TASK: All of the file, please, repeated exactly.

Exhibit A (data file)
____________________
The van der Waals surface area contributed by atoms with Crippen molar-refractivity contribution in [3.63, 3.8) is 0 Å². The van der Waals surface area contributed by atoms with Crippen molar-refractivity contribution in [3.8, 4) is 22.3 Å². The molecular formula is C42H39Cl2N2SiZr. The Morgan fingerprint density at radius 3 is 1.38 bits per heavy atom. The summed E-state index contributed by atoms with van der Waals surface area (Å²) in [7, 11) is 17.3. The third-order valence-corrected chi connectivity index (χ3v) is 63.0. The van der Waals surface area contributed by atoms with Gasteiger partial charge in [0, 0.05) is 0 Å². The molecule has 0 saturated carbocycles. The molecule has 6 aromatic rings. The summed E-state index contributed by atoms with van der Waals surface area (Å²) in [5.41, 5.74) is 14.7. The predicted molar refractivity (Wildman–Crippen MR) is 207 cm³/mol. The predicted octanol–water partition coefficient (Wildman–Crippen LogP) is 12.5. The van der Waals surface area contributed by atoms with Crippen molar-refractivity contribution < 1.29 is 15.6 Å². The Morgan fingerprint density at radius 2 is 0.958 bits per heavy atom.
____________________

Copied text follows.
The van der Waals surface area contributed by atoms with Crippen molar-refractivity contribution in [3.63, 3.8) is 0 Å². The van der Waals surface area contributed by atoms with Crippen molar-refractivity contribution in [3.8, 4) is 22.3 Å². The molecular formula is C42H39Cl2N2SiZr. The Morgan fingerprint density at radius 3 is 1.38 bits per heavy atom. The summed E-state index contributed by atoms with van der Waals surface area (Å²) in [7, 11) is 17.3. The third-order valence-corrected chi connectivity index (χ3v) is 63.0. The van der Waals surface area contributed by atoms with Gasteiger partial charge in [0, 0.05) is 0 Å². The molecule has 0 saturated carbocycles. The molecule has 6 aromatic rings. The summed E-state index contributed by atoms with van der Waals surface area (Å²) in [5.41, 5.74) is 14.7. The predicted molar refractivity (Wildman–Crippen MR) is 207 cm³/mol. The predicted octanol–water partition coefficient (Wildman–Crippen LogP) is 12.5. The van der Waals surface area contributed by atoms with Crippen molar-refractivity contribution < 1.29 is 15.6 Å². The Morgan fingerprint density at radius 2 is 0.958 bits per heavy atom.